Sandell has already transmitted the full $105 million agreed upon in back taxes and damages.

Sandell and SAMC neither admit nor deny the allegations made by the Office of the Attorney General (OAG) and by the New York City Department of Law.

The investigation leading to today’s agreement began with a whistleblower lawsuit filed in October 2018 under the New York False Claims Act. The investigation found that Sandell performed the investment services that generated the deferred fees at issue exclusively in New York City and that his deferred fees were therefore taxable in New York state and New York City.

The OAG expresses its appreciation to the whistleblower, without whose information the misconduct might not have been discovered, and to the whistleblower’s attorneys. Under the New York False Claims Act, whistleblowers are entitled to receive a percentage of settlement proceeds for bringing this misconduct to light.

The OAG also thanks the New York state Department of Taxation and Finance and the New York City Department of Finance for their invaluable assistance in this matter.

This matter was handled for the OAG by Senior Trial Counsel David N. Ellenhorn and Assistant Attorney General Joshua B. Dugan of the Taxpayer Protection Bureau, with assistance from Senior Legal Support Analyst Bianca M. LaVeglia. The Taxpayer Protection Bureau is led by Bureau Chief Thomas Teige Carroll and Deputy Bureau Chief Scott Spiegelman, and is a part of the Division for Economic Justice, led by Chief Deputy Attorney General Chris D’Angelo and First Deputy Attorney General Jennifer Levy.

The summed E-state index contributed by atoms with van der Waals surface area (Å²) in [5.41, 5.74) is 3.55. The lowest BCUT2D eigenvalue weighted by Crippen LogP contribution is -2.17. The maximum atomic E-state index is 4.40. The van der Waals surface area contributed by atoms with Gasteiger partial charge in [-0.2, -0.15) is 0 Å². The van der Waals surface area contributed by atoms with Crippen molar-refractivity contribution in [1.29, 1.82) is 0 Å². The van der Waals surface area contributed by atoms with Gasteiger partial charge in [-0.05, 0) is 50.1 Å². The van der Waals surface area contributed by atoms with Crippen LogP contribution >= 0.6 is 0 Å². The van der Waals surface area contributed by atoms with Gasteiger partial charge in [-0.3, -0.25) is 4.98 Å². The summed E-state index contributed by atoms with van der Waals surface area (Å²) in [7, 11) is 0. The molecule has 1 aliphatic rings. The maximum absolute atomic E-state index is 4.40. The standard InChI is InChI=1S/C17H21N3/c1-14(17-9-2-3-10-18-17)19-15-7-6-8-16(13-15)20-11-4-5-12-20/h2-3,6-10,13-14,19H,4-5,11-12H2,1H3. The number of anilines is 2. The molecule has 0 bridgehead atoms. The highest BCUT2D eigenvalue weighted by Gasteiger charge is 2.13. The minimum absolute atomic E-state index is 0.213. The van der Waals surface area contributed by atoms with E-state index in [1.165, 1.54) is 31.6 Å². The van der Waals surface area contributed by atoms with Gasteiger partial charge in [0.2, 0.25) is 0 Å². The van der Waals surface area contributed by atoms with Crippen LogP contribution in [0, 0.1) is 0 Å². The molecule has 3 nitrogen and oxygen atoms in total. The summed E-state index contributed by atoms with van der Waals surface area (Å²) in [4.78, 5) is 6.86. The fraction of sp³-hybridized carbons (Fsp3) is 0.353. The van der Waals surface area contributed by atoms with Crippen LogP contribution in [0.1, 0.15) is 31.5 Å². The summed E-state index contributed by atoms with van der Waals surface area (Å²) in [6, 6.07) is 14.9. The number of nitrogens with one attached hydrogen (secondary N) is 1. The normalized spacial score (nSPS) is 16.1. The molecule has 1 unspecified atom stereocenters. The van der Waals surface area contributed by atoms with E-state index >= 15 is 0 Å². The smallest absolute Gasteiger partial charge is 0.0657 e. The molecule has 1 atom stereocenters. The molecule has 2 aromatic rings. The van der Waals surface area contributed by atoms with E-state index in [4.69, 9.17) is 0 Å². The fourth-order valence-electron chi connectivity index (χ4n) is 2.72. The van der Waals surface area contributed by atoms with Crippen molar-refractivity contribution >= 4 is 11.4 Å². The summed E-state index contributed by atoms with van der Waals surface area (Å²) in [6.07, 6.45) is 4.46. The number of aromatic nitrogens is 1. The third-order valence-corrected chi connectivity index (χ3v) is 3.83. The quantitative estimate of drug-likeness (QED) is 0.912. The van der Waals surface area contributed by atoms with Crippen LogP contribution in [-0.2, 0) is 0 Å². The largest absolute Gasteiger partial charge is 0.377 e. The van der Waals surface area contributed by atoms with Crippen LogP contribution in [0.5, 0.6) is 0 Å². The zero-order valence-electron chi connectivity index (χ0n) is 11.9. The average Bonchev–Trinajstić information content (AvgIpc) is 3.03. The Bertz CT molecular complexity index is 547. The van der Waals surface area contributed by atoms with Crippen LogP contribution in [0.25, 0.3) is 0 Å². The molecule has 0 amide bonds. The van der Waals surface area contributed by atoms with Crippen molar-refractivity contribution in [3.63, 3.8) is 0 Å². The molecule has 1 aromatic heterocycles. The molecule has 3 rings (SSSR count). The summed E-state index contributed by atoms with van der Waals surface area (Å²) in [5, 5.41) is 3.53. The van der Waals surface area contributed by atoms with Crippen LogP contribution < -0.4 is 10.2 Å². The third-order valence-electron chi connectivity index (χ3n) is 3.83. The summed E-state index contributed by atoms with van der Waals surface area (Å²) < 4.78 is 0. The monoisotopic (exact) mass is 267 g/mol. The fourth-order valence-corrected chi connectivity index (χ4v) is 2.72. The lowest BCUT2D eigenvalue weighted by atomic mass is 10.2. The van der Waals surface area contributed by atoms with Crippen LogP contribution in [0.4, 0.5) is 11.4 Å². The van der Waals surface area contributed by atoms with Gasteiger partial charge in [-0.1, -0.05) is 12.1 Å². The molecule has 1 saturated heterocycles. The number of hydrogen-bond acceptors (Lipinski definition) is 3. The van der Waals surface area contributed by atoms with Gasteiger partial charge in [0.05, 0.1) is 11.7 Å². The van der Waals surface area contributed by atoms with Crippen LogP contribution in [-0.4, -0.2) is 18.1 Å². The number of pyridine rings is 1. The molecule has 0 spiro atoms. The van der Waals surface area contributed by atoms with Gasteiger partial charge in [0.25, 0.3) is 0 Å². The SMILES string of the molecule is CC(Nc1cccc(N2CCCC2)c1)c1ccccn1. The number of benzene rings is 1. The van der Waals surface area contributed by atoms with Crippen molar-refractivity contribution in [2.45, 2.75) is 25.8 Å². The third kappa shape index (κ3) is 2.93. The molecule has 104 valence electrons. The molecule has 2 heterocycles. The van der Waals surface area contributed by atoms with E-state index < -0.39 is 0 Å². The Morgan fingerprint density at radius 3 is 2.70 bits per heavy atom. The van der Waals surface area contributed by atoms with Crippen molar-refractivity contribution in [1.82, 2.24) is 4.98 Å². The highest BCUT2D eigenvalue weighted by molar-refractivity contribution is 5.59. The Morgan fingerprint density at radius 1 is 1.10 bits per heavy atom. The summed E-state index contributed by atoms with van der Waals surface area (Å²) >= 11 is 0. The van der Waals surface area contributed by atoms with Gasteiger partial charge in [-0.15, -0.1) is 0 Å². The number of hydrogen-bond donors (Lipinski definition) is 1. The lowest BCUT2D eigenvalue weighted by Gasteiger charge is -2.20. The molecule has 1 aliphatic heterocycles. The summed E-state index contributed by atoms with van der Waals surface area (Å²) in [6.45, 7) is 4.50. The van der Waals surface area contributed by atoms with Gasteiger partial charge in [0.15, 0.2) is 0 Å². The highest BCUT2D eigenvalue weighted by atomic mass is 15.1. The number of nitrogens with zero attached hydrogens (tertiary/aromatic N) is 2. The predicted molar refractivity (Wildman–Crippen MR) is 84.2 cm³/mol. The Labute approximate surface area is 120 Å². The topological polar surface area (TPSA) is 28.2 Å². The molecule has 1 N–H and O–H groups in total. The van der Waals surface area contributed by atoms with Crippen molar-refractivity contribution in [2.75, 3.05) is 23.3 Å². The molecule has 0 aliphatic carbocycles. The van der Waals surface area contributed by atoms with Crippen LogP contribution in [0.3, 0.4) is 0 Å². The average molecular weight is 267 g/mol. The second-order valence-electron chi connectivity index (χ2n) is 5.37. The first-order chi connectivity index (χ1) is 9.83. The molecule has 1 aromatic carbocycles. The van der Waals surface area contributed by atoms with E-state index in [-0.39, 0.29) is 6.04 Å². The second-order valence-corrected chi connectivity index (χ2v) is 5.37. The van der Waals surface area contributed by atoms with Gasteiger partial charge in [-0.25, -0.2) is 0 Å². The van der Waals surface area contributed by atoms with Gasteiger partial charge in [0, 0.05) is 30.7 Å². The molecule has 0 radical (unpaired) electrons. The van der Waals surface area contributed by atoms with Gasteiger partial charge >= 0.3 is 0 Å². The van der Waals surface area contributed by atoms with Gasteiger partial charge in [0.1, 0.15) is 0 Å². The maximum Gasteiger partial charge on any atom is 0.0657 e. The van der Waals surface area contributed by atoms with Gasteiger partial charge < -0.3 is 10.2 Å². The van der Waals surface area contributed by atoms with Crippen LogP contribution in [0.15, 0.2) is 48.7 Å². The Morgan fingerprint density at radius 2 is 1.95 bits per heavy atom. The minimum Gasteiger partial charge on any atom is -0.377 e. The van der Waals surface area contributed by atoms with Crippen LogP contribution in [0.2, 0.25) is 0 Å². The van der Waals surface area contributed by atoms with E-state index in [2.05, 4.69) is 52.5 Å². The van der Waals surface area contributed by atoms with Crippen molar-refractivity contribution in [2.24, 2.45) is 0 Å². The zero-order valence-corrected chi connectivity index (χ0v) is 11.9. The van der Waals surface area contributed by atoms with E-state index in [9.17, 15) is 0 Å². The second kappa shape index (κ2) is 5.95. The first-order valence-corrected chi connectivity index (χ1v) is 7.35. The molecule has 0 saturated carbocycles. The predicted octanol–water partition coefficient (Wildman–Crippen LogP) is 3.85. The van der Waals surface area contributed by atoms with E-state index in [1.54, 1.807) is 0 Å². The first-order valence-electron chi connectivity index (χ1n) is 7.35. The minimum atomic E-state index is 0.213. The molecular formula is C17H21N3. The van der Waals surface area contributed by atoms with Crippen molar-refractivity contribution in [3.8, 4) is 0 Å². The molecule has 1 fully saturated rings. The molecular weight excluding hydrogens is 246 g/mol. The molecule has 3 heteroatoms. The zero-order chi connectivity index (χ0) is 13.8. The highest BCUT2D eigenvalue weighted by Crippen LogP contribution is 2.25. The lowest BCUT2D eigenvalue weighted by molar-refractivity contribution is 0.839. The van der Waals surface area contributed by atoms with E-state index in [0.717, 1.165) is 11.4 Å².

New York passed its Fraud and Enforcement Recovery Act (Act) in 2010. The Act lifted the tax bar for FCA claims and allowed whistleblowers to file qui tam lawsuits regarding tax fraud for a portion of the recovery. Since then, New York has been a leader in this space. Last year, New York AG Letitia James wrote to then-California AG Xavier Becerra in support of legislation to amend California’s FCA to include tax issues. And recently when D.C. amended its FCA, council members said New York’s law inspired the change. Michigan has also considered similar amendments.

Proponents for including tax fraud in state FCAs stress that it is a powerful mechanism for enforcing tax laws and generating revenues. As previously indicated, these benefits are even more appealing given the way the pandemic has stretched state and local resources. This point was not lost on New York authorities. As Corporation Counsel Johnson put it: “Tax revenues pay for vital city services. When a deadly pandemic has eviscerated the economy and severely strained our city’s budget, every dollar counts.” Given the tight budgets of many cities and states, individuals and businesses should carefully monitor their state’s upcoming legislation, as states may consider expanding their FCAs to tax fraud claims by either adding an analog to the federal FCA or expanding liability under an existing state false claims law.